A few weeks ago, our daughter returned from Mexico after five months away, landing in Edmonton around midnight. As our family ran down the corridor to meet her, carrying signs and balloons, somehow in the mayhem a few balloons popped in quick succession. Within moments, security appeared and they did not look impressed.
Since the terrorist attacks of Sept. 11, 2001, airport security has become increasingly edgy, and screening has become increasingly invasive. To reduce the anxiety about it, they refer to it as screening, like it’s some kind of lightweight mesh that keeps out nasty mosquitoes. Pat-downs are called enhanced screening, sort of like watching Justin Bieber in 3D.
We’re told that it’s now normal and we are to actually welcome it, a sentiment reflected in Michael Ignatieff’s words, “If you’re in my business, you live in an airport. And so I have people touching my private parts all day long.”
Thanks, Iggy. That makes me feel so much safer.
In reality, pat-downs are invasive, embarrassing and often done in full view of other passengers.
My sister-in-law is a professional who travels a lot in Canada. A security checkpoint chose her for a random physical search where she was poked, handled, grasped and groped under her clothes in full view of other passengers. She left in a daze and realized afterwards that she was in shock from the embarrassment and intrusive nature of the search. When she got home she lodged a formal complaint with the Canadian Air Transport Security Authority (CATSA). The only response they gave was that she could have asked for a private room if she was uncomfortable. How many people would stand up to airport security and demand privacy? Come on. That’s like confronting a police officer when you don’t like what’s happening. We’re trained to comply, not demand.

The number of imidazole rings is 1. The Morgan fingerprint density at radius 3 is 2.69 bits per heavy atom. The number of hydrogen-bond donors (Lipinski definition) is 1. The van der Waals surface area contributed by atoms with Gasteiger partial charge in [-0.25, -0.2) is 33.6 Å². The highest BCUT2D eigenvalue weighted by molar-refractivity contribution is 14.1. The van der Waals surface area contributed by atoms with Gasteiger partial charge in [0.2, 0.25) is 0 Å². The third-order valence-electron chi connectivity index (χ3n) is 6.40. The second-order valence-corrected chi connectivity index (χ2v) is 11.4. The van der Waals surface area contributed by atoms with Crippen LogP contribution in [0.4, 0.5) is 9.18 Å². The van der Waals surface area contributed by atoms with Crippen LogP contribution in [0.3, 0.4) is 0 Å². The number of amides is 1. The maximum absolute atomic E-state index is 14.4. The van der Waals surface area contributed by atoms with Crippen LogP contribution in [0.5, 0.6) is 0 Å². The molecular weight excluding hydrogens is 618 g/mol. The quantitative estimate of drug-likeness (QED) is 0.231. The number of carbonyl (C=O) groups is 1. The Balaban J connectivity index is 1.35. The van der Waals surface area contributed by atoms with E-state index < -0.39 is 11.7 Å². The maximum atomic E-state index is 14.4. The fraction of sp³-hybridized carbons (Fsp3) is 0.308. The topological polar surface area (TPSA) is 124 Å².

Stories of humiliating and sometimes traumatic experiences at the hands of airport security are becoming commonplace in our culture of fear. Although every inspection makes a person feel vulnerable, searches done on the defenceless and weak of our society push the boundaries too far.
Last February, a developmentally delayed child named Ryan was ordered to hobble through a security scan without his leg braces before he was allowed to continue with his parents on their trip to Disneyland. He was four years old! How many toddler terrorists in leg braces frequent Disneyland?
Thomas Sawyer, a teacher and survivor of bladder cancer, was humiliated in December when security officials burst his urostomy bag, forcing him to walk through the airport and board the plane soaked in urine.
In Canada, 80-year-old Lena Gudel, who was wheelchair bound, had hands thrust into her pants and underwear, while her requests for a translator went unheeded. Calgary security staff forced 82-year-old Elizabeth Strecker, a breast cancer survivor, to stand spread eagle then reveal her prosthesis to prove she wasn’t carrying bomb material. She had already received a body scan.
These people gave up more than a Swiss army knife or tube of toothpaste. They lost their dignity on the altar of politically correct random sampling. I have yet to see statistics demonstrating the weak or elderly as a significant risk to airline travel. Violating them does not make us safer.
This really comes down to our fear of profiling. We are afraid of using skills that can be learned to identify people who are giving off signals that they could be dangerous because we don’t want to offend anyone. So instead we rely on technology and random checks to demonstrate our impartiality. In this unprejudiced pretence, we terrorize the weak of our community.
Post Note: In New Hampshire, they are currently considering making the invasive pat-downs criminal. More here.